Thieves Return Idols to Temple Priest After Being 'Haunted' by Nightmares

A group of Indian thieves returned 14 stolen idols to a temple priest after being "haunted" by "scary dreams," said The Guardian.

According to the outlet, the thieves stole a total of 16 idols last week from "a 300-year-old temple to Lord Balaji, an incarnation of the Hindu god Vishnu." On Monday, however, 14 of the stolen artifacts were found near the home of the temple's chief priest, located in Uttar Pradesh.

Speaking to the Times of India (TOI), police inspector Rajiv Singh said one of the idols was made of Asthadhatu, an alloy comprised of eight different metals: gold, silver, copper, zinc, lead, tin, iron and mercury.

"In Hinduism, the alloy is of great importance and is highly priced," said the official website for the Maa Vaishno Devi Dham, a Hindu temple in the Indian city of Vrindavan, adding that the alloy is thought to be "sacred" and "pure."

Hindu idol
A group of thieves returned 14 stolen idols to a temple priest after experiencing "scary dreams," according to multiple reports. Elena_Sistaliuk/istock

"Ashtadhatu is widely used for making idols of Hindu gods and goddesses...[which] are made so as to be durable and last for years without noticeable decay," the temple explained.

In addition to stealing an idol made of the "sacred" alloy, the thieves also stole idols and various artifacts made of copper, brass and silver, respectively, TOI reported.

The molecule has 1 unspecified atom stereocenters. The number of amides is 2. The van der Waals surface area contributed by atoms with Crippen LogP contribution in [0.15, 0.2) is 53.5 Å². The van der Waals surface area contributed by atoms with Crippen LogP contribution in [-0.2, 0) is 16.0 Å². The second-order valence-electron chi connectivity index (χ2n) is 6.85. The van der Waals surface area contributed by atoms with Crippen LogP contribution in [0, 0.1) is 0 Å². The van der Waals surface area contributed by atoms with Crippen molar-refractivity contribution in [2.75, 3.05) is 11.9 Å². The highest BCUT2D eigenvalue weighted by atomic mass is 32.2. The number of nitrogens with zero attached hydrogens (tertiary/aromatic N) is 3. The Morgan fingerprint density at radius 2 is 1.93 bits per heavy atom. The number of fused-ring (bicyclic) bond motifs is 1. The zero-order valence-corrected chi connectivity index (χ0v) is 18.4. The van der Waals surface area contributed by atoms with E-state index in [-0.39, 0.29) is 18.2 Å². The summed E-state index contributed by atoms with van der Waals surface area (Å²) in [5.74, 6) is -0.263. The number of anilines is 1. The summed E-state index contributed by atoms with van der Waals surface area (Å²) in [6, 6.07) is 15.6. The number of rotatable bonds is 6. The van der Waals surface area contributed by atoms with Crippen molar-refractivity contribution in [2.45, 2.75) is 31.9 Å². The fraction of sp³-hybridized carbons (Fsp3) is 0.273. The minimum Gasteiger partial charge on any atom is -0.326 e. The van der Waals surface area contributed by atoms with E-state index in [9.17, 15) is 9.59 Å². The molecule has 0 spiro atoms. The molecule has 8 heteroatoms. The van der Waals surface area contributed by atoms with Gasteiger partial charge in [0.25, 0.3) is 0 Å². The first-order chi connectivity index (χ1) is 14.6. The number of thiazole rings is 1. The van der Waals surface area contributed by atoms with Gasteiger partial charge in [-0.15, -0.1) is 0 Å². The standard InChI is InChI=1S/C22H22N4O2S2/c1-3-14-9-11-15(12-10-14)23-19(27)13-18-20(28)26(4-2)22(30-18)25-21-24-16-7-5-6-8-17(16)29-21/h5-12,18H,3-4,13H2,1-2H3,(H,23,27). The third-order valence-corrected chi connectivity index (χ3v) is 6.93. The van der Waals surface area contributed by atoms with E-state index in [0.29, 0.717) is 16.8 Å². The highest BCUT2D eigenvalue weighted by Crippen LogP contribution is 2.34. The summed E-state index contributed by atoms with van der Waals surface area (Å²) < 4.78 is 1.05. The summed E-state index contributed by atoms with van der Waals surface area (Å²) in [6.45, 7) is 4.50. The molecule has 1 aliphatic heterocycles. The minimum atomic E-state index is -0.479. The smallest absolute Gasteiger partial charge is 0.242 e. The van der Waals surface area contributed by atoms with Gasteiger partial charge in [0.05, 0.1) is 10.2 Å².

TOI also stated that the thieves wrote a "confession" letter for the temple priest, stating they were returning the idols because they'd been suffering "nightmares."

"We have been suffering from nightmares since we committed the theft and have not been able to sleep, eat and live peacefully," the letter said, according to multiple reports. "We are fed up with the scary dreams and are returning your [valuables]."

The idols are now in the hands of the police, who have been ordered to arrest the thieves.

Interestingly enough, The Washington Post previously reported that thousands of idols have been stolen from Indian temples and sold to "museums and wealthy collectors via a flourishing international gray market."

"Because of lax law enforcement, India was always considered fair game for trafficking antiquities compared to places like Italy," amateur art detective S. Vijay Kumar told the paper. "The difference between India, Italy or Egypt, is you're stealing a god that somebody was literally worshiping the day before. These are living gods that we're trying to bring home."

Since 2008, Kumar has recovered nearly "300 antiquities" stolen from Indian temples.

Monday's news isn't the first story from Uttar Pradesh to break headlines within the past year. Sadly, one of the state's cops made headlines last week after allegedly raping a 13-year-old girl, who was attempting to file a report that she'd been gang-raped.

In February, 13 people died during a wedding ceremony held in Uttar Pradesh after falling into a well. And last summer, an Uttar Pradesh bride collapsed and died at the altar, leading her groom to marry her sister instead.